Pubdate: Sun, 04 Mar 2007
Source: New York Times (NY)
Copyright: 2007 The New York Times Company
Author: Sam Roberts
Bookmark: (Heroin)


The 74-year-old man who used to be Leroy Nicholas Barnes, owner of 60
pairs of custom-made shoes, 27 full-length leather coats and more than
one Mercedes-Benz, wears baggy Lee dungarees these days and drives to
work in a used car he bought five years ago.

With his slight limp and mostly bald pate, he seems the antithesis of
his former persona as Mr. Untouchable, the dashing Harlem heroin
dealer who posed 30 years ago on a magazine cover in a blue denim suit
and a red, white and blue tie.

Mr. Barnes's posture of smug invulnerability so affronted President
Jimmy Carter that he ordered his attorney general to, as they say,
prosecute Mr. Barnes to the fullest extent of the law.

The Justice Department did just that. And in 1977, Mr. Barnes - a
former addict with a junior high education who made a fortune flooding
black neighborhoods with heroin and swaggered around as an invincible
outlaw - was sentenced to life in prison without parole.

"He was the No. 1; he had charisma," said Sterling Johnson Jr., a
federal judge and former special narcotics prosecutor in New York
City. "Have you been in the presence of Bill Clinton when he walks
down the street? That was Nicky Barnes."

While Mr. Barnes, widely known as Nicky, languished behind bars,
though, his former cronies, his wife and his girlfriends began
cavorting, he said, squandering the criminal enterprise that had made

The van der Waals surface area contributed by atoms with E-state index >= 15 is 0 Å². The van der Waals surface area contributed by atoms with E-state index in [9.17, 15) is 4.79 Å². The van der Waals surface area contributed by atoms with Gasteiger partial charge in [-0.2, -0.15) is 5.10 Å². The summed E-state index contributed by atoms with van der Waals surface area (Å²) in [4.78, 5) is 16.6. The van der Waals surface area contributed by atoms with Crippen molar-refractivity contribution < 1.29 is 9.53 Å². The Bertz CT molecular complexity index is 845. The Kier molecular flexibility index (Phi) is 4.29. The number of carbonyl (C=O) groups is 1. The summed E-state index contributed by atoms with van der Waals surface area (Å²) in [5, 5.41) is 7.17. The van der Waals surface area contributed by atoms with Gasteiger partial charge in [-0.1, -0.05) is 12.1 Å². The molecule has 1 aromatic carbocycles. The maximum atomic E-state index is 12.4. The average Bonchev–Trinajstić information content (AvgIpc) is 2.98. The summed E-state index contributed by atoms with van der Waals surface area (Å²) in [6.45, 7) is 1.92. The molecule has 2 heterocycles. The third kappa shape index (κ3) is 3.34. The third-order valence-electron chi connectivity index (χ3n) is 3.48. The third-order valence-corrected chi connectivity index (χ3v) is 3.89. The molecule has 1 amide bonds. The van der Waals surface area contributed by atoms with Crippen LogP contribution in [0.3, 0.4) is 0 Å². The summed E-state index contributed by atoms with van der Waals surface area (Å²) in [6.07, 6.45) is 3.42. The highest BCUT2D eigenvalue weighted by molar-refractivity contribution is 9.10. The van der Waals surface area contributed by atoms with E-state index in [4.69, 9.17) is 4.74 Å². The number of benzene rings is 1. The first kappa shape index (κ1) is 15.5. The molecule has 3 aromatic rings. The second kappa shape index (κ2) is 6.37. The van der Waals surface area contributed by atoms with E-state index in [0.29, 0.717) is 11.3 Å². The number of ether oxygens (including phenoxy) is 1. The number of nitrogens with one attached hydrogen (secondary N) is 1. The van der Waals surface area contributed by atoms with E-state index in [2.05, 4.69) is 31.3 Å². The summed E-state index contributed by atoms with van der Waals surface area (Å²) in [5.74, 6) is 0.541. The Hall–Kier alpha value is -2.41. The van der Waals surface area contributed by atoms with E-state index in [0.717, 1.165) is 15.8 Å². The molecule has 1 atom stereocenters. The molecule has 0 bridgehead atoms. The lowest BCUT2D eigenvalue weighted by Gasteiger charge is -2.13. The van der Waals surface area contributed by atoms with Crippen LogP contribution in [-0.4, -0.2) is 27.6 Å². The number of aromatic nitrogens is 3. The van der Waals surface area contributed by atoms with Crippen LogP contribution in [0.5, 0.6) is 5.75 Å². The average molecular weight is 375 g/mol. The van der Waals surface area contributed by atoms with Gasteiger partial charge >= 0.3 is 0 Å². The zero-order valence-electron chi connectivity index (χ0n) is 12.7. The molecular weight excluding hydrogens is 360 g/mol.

them all millionaires. So much for honor among thieves. Mr. Barnes
felt betrayed.

"They had a sleeping lion, a caged lion," he recalled, "and they woke
him up." And so Mr. Barnes roared, so ferocious a government witness
that scores of drug dealers were convicted. He was released into the
federal witness protection program in 1998.

And then he disappeared.

Years ago, a former associate predicted how difficult it would be for
Mr. Barnes to adjust to a life of anonymity if he ever turned informer
and was granted a fresh identity.

"If he runs a Laundromat in Dubuque or a grocery store in Slippery
Rock, that's one thing," the associate said. "But the man has a
tremendous amount of charisma and intelligence. I don't think he's
going to be innocuous anywhere."

For nearly a decade, though, Mr. Barnes says, he has managed to
seamlessly insinuate himself into mainstream America, this time
untouchable by those he incriminated and the friends and families of
foes he murdered.

"A lot of people think I'm dead," he says. "The anonymity that cloaks
middle America is the life I'm comfortable with, and what I want to

Last weekend, though, Mr. Barnes surfaced briefly, and pseudonymously,
to promote a new book about his old life in the feral 1970s, "Mr.
Untouchable," written with Tom Folsom. This summer, he will appear in
a documentary with the same name and later this year a movie,
"American Gangster," is to be released. It stars Cuba Gooding Jr. as
Mr. Barnes, but, to his exasperation, focuses on his chief rival in
Harlem's heroin trade, Frank Lucas.

The dapper Nicky Barnes that audiences will see bears little
resemblance to the man he says he has become, a grandfather who puts
in solid 40-hour weeks at an undisclosed job, who lives in a white
neighborhood in an undisclosed state, and who matter-of-factly takes
home doggie bags from restaurants.
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